Teen hothead and star athlete, Bart Simms, is about to meet the Valiant Universe’s greatest hero…Himself! It all begins in Doctor Tomorrow #1!
Doctor Tomorrow #1 is Valiant‘s first all-ages book set within the publisher’s continuity. Yes, there was Valiant High – a fun four-issue miniseries. It reimagined the Valiant characters in a high school setting that had distinct Archie vibes. That was never actually set within the publisher’s continuity. The Eternal Sophomore was never going to grow into the Eternal Warrior. I don’t think the Eternal Warrior has ever actually been to school, come to think of it.
When Valiant gave Graphic Policy the chance to read and review Doctor Tomorrow #1 early, we jumped at the chance. Personally, I think all-ages stories are often overlooked. A stigma exists that something that’s all ages isn’t going to be able to be enjoyed by all ages, right? I’ll counter that with Toy Story and Into The Spiderverse and move right along.
Written by Alejandro Arbona with art by Jim Towe, colors by Diego Rodriguez and letters by Clayton Cowles, the comic opens with a fight scene to set the stage and establish the threat level of Valiant’s newest supervillain Hadrian. It quickly disabuses the notion that all-ages comics aren’t going to have any real stakes.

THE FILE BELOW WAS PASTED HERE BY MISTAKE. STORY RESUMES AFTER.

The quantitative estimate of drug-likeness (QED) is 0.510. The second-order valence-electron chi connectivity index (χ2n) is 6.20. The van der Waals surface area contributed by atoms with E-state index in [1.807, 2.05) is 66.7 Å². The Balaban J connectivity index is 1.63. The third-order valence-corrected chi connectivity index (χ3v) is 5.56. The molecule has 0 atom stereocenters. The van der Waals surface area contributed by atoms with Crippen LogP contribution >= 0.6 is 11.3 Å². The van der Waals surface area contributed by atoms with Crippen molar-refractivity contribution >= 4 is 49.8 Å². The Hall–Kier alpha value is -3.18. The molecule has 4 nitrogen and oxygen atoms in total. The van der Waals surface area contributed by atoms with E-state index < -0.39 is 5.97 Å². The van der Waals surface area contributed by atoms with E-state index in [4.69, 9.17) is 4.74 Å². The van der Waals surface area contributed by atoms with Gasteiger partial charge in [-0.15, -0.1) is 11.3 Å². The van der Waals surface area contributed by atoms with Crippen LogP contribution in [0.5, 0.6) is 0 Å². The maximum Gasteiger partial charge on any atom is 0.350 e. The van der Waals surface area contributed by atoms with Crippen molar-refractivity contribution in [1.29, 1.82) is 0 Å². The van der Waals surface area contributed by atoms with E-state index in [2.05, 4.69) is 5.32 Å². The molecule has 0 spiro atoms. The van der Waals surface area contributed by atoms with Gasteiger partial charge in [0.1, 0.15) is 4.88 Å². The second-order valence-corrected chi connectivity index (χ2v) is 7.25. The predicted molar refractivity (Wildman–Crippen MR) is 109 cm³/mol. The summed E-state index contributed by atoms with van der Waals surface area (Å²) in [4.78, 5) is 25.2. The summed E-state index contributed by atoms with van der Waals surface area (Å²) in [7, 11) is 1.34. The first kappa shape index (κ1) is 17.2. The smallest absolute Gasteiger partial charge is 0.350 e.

It’s at this point that the comic switches gears and we’re introduced to the teenaged Bart Simms, who will apparently grow up to become Doctor Tomorrow. Doctor Tomorrow #1 is on the surface little more than an introduction to Simms and Doctor Tomorrow. It does a really good job of setting the stage. It introduces and establishes the foundations of the characters for Arbona to build upon. By having the teenaged Bart Simms meet his older self, Arbona is also able to avoid the trope of a teenage superhero. At the very least it throws an interesting twist on it. It’s tough to say how it’ll play out based solely on the first issue. Based on the last page there’s going to be a lot more to that aspect of the comic.
I’m not going to say any more about the page other than it’ll make some people very happy about what it could be hinting toward.
Jim Towe’s art seems to fall more toward what you’d consider an “all-ages style”. The art feels like it came from a Saturday morning cartoon aimed toward older kids. Personally, I love it. It fits the style of the comic by being accessible without sacrificing visual storytelling. People are lost in the opening pages, but Towe and Diego Rodriguez cleverly draw your attention away from the scene by placing something far more eye-grabbing on the scene. For me, it was akin to the scene in the Mandalorian where Mando cuts a guy in half using an automatic door. You don’t see it, but it happens. That’s kind of what happens here, only you do see it… it just isn’t the gory focus of the art.
There’s often a stigma that all-ages comics will end up being specifically for kids.
Just because it’s an all-ages comic, doesn’t mean it’s for kids. It means kids can enjoy it along with their parents. This is an exciting, fresh new story from one of the best publishers around. Don’t miss what is sure to be one of the must-read books this quarter.
Story: Alejandro Arbona Art: Jim Towe
Colors: Diego Rodriguez Letters: Clayton Cowles
Story: 8.7 Art: 8.9 Overall: 8.8 Recommendation: Buy
Valiant provided Graphic Policy with a FREE copy for review